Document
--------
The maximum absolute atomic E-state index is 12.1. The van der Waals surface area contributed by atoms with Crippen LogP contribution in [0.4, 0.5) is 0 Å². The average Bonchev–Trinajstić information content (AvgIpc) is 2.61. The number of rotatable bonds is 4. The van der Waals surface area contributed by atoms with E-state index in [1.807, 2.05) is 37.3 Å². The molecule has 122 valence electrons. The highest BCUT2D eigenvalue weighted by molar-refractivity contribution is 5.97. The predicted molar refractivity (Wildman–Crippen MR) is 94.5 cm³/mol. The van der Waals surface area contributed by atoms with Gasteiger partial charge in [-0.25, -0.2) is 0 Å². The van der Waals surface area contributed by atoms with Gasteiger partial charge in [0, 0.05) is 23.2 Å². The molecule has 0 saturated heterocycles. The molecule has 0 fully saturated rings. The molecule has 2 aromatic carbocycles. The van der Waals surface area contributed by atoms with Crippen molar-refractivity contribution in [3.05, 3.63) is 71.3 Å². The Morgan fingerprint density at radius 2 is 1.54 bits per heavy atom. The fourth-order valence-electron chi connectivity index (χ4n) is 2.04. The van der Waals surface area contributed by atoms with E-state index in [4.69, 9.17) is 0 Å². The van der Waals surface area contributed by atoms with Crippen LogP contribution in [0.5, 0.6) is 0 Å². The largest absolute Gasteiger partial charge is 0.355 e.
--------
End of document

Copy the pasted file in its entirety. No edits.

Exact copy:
The maximum absolute atomic E-state index is 12.1. The van der Waals surface area contributed by atoms with Crippen LogP contribution in [0.4, 0.5) is 0 Å². The average Bonchev–Trinajstić information content (AvgIpc) is 2.61. The number of rotatable bonds is 4. The van der Waals surface area contributed by atoms with E-state index in [1.807, 2.05) is 37.3 Å². The molecule has 122 valence electrons. The highest BCUT2D eigenvalue weighted by molar-refractivity contribution is 5.97. The predicted molar refractivity (Wildman–Crippen MR) is 94.5 cm³/mol. The van der Waals surface area contributed by atoms with Gasteiger partial charge in [-0.25, -0.2) is 0 Å². The van der Waals surface area contributed by atoms with Gasteiger partial charge in [0, 0.05) is 23.2 Å². The molecule has 0 saturated heterocycles. The molecule has 0 fully saturated rings. The molecule has 2 aromatic carbocycles. The van der Waals surface area contributed by atoms with Crippen molar-refractivity contribution in [3.05, 3.63) is 71.3 Å². The Morgan fingerprint density at radius 2 is 1.54 bits per heavy atom. The fourth-order valence-electron chi connectivity index (χ4n) is 2.04. The van der Waals surface area contributed by atoms with E-state index in [4.69, 9.17) is 0 Å². The van der Waals surface area contributed by atoms with Crippen LogP contribution in [0.5, 0.6) is 0 Å². The largest absolute Gasteiger partial charge is 0.355 e.